Example Uses of the hostname Command

Make your computer easy to spot on your network

It is likely that you set up your computer's name when installing Linux in the first place, but if you are using a computer set up by somebody else you might not know its name.

You can find and set the name for your computer to make it easier for people to discover you on a network by using the hostname command.

Linux screenshot
The Spruce

How to Determine Your Computer's Name

Open a terminal window and type the following command:


You will receive a result telling you the name of your computer and in our case, it simply said 'localhost.localdomain'.

The first part of the result is the computer's name and the second part is the name of the domain.

To return just the computer name you can run the following command:

hostname -s

The result this time will simply be 'localhost'.

Similarly, if you just want to find out which domain you are on use the following command.

hostname -d

You can find the IP address for the hostname by using the following command:

hostname -i

A host name can be given an alias and you can find out all the aliases for the computer you are using by typing the following command into the terminal:

hostname -a

If there are no aliases set up your actual hostname will be returned.

How to Change the Hostname

You can change the computer's hostname by simply typing the following command:


For example:

hostname gary

Now when you run the hostname command it will simply display 'gary'.

This change is temporary and isn't particularly useful.

To permanently change your hostname use the nano editor to open the /etc/hosts file.

sudo nano /etc/hosts

You will need elevated privileges to edit the hosts file and so you can either use the sudo command as shown above or you can switch users to the root account using the su command.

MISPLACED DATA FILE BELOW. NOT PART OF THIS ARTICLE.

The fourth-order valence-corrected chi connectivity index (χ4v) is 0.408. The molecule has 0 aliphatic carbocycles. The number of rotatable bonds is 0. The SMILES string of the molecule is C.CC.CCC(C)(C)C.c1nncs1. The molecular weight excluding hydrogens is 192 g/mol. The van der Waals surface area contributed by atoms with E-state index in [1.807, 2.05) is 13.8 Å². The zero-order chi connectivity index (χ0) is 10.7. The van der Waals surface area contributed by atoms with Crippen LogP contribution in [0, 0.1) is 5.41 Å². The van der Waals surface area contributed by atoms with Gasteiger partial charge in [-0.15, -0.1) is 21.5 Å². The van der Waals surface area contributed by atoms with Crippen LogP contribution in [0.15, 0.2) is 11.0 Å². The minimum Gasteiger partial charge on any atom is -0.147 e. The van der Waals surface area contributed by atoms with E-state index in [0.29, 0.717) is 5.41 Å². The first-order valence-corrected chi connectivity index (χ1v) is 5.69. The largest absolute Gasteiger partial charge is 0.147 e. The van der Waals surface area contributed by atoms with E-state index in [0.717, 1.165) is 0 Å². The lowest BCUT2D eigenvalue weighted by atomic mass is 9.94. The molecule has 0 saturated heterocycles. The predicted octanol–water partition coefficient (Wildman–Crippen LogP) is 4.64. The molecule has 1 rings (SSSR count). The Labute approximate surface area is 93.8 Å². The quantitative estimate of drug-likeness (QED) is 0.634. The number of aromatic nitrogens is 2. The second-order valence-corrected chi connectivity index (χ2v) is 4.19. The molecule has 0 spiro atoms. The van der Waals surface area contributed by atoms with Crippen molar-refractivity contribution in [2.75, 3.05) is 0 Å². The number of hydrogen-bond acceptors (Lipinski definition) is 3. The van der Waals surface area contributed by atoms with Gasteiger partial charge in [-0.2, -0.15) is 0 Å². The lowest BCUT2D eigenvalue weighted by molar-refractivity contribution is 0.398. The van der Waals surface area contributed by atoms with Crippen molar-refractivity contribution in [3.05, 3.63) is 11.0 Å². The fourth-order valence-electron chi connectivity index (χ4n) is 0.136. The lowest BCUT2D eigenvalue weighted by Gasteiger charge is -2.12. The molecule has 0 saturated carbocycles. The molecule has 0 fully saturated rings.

On many Linux systems, you'll need to edit /etc/hostname to change your computer's hostname. If the file exists on your system, it will only contain the current hostname.

The /etc/hosts file has details about your computer and other machines on your network or on other networks.

By default your /etc/hosts file will contain something like this: localhost.localdomain localhost

The first item is the IP address to resolve for the computer. The second item is the name and domain for the computer and every subsequent field provides an alias for the computer.

To change your hostname you can simply replace localhost.localdomain with the name of the computer and the domain name.

For example: gary.mydomain localhost

After you have saved the file you will get the following result when you run the hostname command:


Similarly the hostname -d command will show as mydomain and hostname -s will show as gary.

The alias command (hostname -a) however will still show as localhost because we haven't changed that in the /etc/hosts file.

You can add any number of aliases to the /etc/hosts file as shown below: gary.mydomain garysmachine everydaylinuxuser

Now when you run the hostname -a command the result will be as follows:

garysmachine everydaylinuxuser

More About Hostnames

A host name must be no more than 253 characters and it can be split up into different labels. 

For example:


The above host name has three labels:

  • en
  • Wikipedia
  • Org

The label can be a maximum of 63 characters long and the labels are separated by a single dot.


There isn't much else to say about the hostname command. You can find out about all of the available switches by reading the Linux main page for a hostname.

man hostname

Everything you really need to know has been covered in this guide, but there are a few other switches such as hostname -f which shows the fully qualified domain name, the ability to read the hostname from a file by using the hostname -f switch and the ability to show the NIS/YP domain name by using the hostname -y switch.